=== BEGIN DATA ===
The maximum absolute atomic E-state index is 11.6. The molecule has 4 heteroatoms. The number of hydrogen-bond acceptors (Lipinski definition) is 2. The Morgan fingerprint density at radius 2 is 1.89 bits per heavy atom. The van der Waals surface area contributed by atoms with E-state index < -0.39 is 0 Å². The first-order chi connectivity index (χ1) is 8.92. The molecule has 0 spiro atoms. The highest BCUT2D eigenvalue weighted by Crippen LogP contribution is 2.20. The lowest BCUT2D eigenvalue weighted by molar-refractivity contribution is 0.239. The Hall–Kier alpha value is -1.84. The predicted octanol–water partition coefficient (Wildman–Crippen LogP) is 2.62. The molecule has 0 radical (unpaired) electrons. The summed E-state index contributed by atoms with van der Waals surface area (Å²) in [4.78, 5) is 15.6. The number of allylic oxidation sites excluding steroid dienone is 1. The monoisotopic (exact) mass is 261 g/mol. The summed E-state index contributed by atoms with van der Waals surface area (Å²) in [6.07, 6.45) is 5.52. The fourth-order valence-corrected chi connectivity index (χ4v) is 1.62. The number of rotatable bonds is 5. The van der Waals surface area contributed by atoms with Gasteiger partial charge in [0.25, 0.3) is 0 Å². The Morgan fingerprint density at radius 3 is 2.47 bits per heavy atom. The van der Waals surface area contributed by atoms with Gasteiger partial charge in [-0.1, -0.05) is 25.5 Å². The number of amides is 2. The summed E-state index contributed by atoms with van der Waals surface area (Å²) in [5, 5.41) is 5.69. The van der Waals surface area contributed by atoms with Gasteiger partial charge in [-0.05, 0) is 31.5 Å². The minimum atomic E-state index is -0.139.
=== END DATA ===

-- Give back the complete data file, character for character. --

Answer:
The maximum absolute atomic E-state index is 11.6. The molecule has 4 heteroatoms. The number of hydrogen-bond acceptors (Lipinski definition) is 2. The Morgan fingerprint density at radius 2 is 1.89 bits per heavy atom. The van der Waals surface area contributed by atoms with E-state index < -0.39 is 0 Å². The first-order chi connectivity index (χ1) is 8.92. The molecule has 0 spiro atoms. The highest BCUT2D eigenvalue weighted by Crippen LogP contribution is 2.20. The lowest BCUT2D eigenvalue weighted by molar-refractivity contribution is 0.239. The Hall–Kier alpha value is -1.84. The predicted octanol–water partition coefficient (Wildman–Crippen LogP) is 2.62. The molecule has 0 radical (unpaired) electrons. The summed E-state index contributed by atoms with van der Waals surface area (Å²) in [4.78, 5) is 15.6. The number of allylic oxidation sites excluding steroid dienone is 1. The monoisotopic (exact) mass is 261 g/mol. The summed E-state index contributed by atoms with van der Waals surface area (Å²) in [6.07, 6.45) is 5.52. The fourth-order valence-corrected chi connectivity index (χ4v) is 1.62. The number of rotatable bonds is 5. The van der Waals surface area contributed by atoms with Gasteiger partial charge in [0.25, 0.3) is 0 Å². The Morgan fingerprint density at radius 3 is 2.47 bits per heavy atom. The van der Waals surface area contributed by atoms with Gasteiger partial charge in [-0.1, -0.05) is 25.5 Å². The number of amides is 2. The summed E-state index contributed by atoms with van der Waals surface area (Å²) in [5, 5.41) is 5.69. The van der Waals surface area contributed by atoms with Gasteiger partial charge in [-0.05, 0) is 31.5 Å². The minimum atomic E-state index is -0.139.